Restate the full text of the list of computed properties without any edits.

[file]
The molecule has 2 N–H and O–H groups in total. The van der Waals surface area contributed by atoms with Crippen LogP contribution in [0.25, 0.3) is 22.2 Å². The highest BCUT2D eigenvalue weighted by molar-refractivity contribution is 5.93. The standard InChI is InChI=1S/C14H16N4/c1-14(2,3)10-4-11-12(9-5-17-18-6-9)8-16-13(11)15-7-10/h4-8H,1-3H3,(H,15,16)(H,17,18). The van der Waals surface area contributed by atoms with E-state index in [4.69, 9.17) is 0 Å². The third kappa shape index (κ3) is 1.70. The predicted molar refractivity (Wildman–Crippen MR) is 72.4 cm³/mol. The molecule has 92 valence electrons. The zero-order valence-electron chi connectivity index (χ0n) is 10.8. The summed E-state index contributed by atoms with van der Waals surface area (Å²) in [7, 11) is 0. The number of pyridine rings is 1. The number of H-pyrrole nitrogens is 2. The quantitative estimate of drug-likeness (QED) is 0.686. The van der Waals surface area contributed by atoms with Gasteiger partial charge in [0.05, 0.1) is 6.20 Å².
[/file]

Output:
The molecule has 2 N–H and O–H groups in total. The van der Waals surface area contributed by atoms with Crippen LogP contribution in [0.25, 0.3) is 22.2 Å². The highest BCUT2D eigenvalue weighted by molar-refractivity contribution is 5.93. The standard InChI is InChI=1S/C14H16N4/c1-14(2,3)10-4-11-12(9-5-17-18-6-9)8-16-13(11)15-7-10/h4-8H,1-3H3,(H,15,16)(H,17,18). The van der Waals surface area contributed by atoms with E-state index in [4.69, 9.17) is 0 Å². The third kappa shape index (κ3) is 1.70. The predicted molar refractivity (Wildman–Crippen MR) is 72.4 cm³/mol. The molecule has 92 valence electrons. The zero-order valence-electron chi connectivity index (χ0n) is 10.8. The summed E-state index contributed by atoms with van der Waals surface area (Å²) in [7, 11) is 0. The number of pyridine rings is 1. The number of H-pyrrole nitrogens is 2. The quantitative estimate of drug-likeness (QED) is 0.686. The van der Waals surface area contributed by atoms with Gasteiger partial charge in [0.05, 0.1) is 6.20 Å².